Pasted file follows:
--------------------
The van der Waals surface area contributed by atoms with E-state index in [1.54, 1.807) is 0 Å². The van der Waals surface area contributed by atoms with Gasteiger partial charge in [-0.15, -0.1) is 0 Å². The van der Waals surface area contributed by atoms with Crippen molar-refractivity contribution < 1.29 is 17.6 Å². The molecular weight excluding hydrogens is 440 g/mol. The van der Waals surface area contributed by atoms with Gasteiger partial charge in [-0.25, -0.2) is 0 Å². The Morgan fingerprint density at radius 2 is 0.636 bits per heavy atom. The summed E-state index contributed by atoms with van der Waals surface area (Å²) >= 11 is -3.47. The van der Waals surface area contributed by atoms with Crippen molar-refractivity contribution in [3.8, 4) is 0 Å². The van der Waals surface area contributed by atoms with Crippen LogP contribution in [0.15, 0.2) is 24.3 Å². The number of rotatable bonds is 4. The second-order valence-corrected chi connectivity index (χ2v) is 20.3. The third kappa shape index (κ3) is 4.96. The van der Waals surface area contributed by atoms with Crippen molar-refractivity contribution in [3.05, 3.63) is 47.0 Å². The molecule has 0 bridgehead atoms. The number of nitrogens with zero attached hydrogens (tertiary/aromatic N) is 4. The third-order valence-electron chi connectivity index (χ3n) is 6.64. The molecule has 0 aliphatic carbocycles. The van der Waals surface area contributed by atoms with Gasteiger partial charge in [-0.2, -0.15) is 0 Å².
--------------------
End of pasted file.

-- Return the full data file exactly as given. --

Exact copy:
The van der Waals surface area contributed by atoms with E-state index in [1.54, 1.807) is 0 Å². The van der Waals surface area contributed by atoms with Gasteiger partial charge in [-0.15, -0.1) is 0 Å². The van der Waals surface area contributed by atoms with Crippen molar-refractivity contribution < 1.29 is 17.6 Å². The molecular weight excluding hydrogens is 440 g/mol. The van der Waals surface area contributed by atoms with Gasteiger partial charge in [-0.25, -0.2) is 0 Å². The Morgan fingerprint density at radius 2 is 0.636 bits per heavy atom. The summed E-state index contributed by atoms with van der Waals surface area (Å²) >= 11 is -3.47. The van der Waals surface area contributed by atoms with Crippen molar-refractivity contribution in [3.8, 4) is 0 Å². The van der Waals surface area contributed by atoms with Crippen LogP contribution in [0.15, 0.2) is 24.3 Å². The number of rotatable bonds is 4. The second-order valence-corrected chi connectivity index (χ2v) is 20.3. The third kappa shape index (κ3) is 4.96. The van der Waals surface area contributed by atoms with Crippen molar-refractivity contribution in [3.05, 3.63) is 47.0 Å². The molecule has 0 bridgehead atoms. The number of nitrogens with zero attached hydrogens (tertiary/aromatic N) is 4. The third-order valence-electron chi connectivity index (χ3n) is 6.64. The molecule has 0 aliphatic carbocycles. The van der Waals surface area contributed by atoms with Gasteiger partial charge in [-0.2, -0.15) is 0 Å².